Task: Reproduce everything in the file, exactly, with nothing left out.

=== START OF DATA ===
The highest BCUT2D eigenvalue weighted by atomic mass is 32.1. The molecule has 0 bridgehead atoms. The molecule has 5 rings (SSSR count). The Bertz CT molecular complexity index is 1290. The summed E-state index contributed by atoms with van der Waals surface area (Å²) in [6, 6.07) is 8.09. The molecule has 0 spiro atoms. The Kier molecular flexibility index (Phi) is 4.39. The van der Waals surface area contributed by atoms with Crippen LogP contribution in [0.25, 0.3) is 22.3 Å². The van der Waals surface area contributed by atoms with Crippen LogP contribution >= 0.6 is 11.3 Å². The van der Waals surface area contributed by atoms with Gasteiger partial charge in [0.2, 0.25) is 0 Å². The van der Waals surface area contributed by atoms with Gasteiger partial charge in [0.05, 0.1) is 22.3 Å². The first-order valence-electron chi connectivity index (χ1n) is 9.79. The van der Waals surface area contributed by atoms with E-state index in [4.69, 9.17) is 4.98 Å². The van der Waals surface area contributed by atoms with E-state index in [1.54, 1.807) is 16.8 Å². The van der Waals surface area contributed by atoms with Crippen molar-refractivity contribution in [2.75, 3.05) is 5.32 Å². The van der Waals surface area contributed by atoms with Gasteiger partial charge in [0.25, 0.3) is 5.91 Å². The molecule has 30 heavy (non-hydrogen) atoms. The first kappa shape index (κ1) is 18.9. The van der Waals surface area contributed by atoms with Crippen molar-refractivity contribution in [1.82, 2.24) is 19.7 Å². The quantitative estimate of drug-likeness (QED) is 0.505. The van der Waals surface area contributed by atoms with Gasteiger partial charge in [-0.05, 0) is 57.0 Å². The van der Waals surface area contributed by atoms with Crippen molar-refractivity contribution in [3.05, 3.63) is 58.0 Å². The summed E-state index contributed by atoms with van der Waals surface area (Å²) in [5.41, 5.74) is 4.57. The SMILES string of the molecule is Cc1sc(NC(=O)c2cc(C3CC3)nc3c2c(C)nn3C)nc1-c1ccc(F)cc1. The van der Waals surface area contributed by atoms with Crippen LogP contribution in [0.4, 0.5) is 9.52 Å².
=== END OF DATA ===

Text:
The highest BCUT2D eigenvalue weighted by atomic mass is 32.1. The molecule has 0 bridgehead atoms. The molecule has 5 rings (SSSR count). The Bertz CT molecular complexity index is 1290. The summed E-state index contributed by atoms with van der Waals surface area (Å²) in [6, 6.07) is 8.09. The molecule has 0 spiro atoms. The Kier molecular flexibility index (Phi) is 4.39. The van der Waals surface area contributed by atoms with Crippen LogP contribution in [0.25, 0.3) is 22.3 Å². The van der Waals surface area contributed by atoms with Crippen LogP contribution >= 0.6 is 11.3 Å². The van der Waals surface area contributed by atoms with Gasteiger partial charge in [0.2, 0.25) is 0 Å². The van der Waals surface area contributed by atoms with Gasteiger partial charge in [0.05, 0.1) is 22.3 Å². The first-order valence-electron chi connectivity index (χ1n) is 9.79. The van der Waals surface area contributed by atoms with E-state index in [4.69, 9.17) is 4.98 Å². The van der Waals surface area contributed by atoms with E-state index in [1.54, 1.807) is 16.8 Å². The van der Waals surface area contributed by atoms with Crippen molar-refractivity contribution in [2.75, 3.05) is 5.32 Å². The van der Waals surface area contributed by atoms with Gasteiger partial charge in [0.25, 0.3) is 5.91 Å². The molecule has 30 heavy (non-hydrogen) atoms. The first kappa shape index (κ1) is 18.9. The van der Waals surface area contributed by atoms with Crippen molar-refractivity contribution in [1.82, 2.24) is 19.7 Å². The quantitative estimate of drug-likeness (QED) is 0.505. The van der Waals surface area contributed by atoms with Gasteiger partial charge in [-0.05, 0) is 57.0 Å². The van der Waals surface area contributed by atoms with Crippen molar-refractivity contribution in [3.05, 3.63) is 58.0 Å². The summed E-state index contributed by atoms with van der Waals surface area (Å²) in [5.41, 5.74) is 4.57. The SMILES string of the molecule is Cc1sc(NC(=O)c2cc(C3CC3)nc3c2c(C)nn3C)nc1-c1ccc(F)cc1. The van der Waals surface area contributed by atoms with Crippen LogP contribution in [0.4, 0.5) is 9.52 Å².